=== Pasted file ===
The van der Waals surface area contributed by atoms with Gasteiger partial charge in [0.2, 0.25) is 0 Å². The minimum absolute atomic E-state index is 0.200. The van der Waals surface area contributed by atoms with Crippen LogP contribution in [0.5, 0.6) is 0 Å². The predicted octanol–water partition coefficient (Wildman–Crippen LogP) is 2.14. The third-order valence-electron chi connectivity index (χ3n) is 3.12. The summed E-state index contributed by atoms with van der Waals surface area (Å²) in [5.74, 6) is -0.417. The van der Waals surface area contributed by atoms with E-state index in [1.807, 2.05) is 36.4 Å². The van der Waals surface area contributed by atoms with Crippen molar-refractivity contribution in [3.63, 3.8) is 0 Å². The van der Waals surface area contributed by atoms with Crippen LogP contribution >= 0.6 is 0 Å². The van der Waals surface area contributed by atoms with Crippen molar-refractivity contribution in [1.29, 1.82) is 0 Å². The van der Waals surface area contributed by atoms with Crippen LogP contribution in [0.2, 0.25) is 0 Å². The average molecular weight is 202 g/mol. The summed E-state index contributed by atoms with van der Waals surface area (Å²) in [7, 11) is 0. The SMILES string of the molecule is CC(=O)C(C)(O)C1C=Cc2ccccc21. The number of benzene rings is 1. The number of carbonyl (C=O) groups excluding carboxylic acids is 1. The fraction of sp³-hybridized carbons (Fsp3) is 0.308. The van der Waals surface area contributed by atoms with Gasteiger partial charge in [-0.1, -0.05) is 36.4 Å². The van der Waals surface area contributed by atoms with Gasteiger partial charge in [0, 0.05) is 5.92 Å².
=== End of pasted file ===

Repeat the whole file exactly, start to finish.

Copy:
The van der Waals surface area contributed by atoms with Gasteiger partial charge in [0.2, 0.25) is 0 Å². The minimum absolute atomic E-state index is 0.200. The van der Waals surface area contributed by atoms with Crippen LogP contribution in [0.5, 0.6) is 0 Å². The predicted octanol–water partition coefficient (Wildman–Crippen LogP) is 2.14. The third-order valence-electron chi connectivity index (χ3n) is 3.12. The summed E-state index contributed by atoms with van der Waals surface area (Å²) in [5.74, 6) is -0.417. The van der Waals surface area contributed by atoms with E-state index in [1.807, 2.05) is 36.4 Å². The van der Waals surface area contributed by atoms with Crippen molar-refractivity contribution in [3.63, 3.8) is 0 Å². The van der Waals surface area contributed by atoms with Crippen LogP contribution >= 0.6 is 0 Å². The van der Waals surface area contributed by atoms with Crippen molar-refractivity contribution in [1.29, 1.82) is 0 Å². The van der Waals surface area contributed by atoms with Crippen LogP contribution in [0.2, 0.25) is 0 Å². The average molecular weight is 202 g/mol. The summed E-state index contributed by atoms with van der Waals surface area (Å²) in [7, 11) is 0. The SMILES string of the molecule is CC(=O)C(C)(O)C1C=Cc2ccccc21. The number of benzene rings is 1. The number of carbonyl (C=O) groups excluding carboxylic acids is 1. The fraction of sp³-hybridized carbons (Fsp3) is 0.308. The van der Waals surface area contributed by atoms with Gasteiger partial charge in [-0.1, -0.05) is 36.4 Å². The van der Waals surface area contributed by atoms with Gasteiger partial charge in [0, 0.05) is 5.92 Å².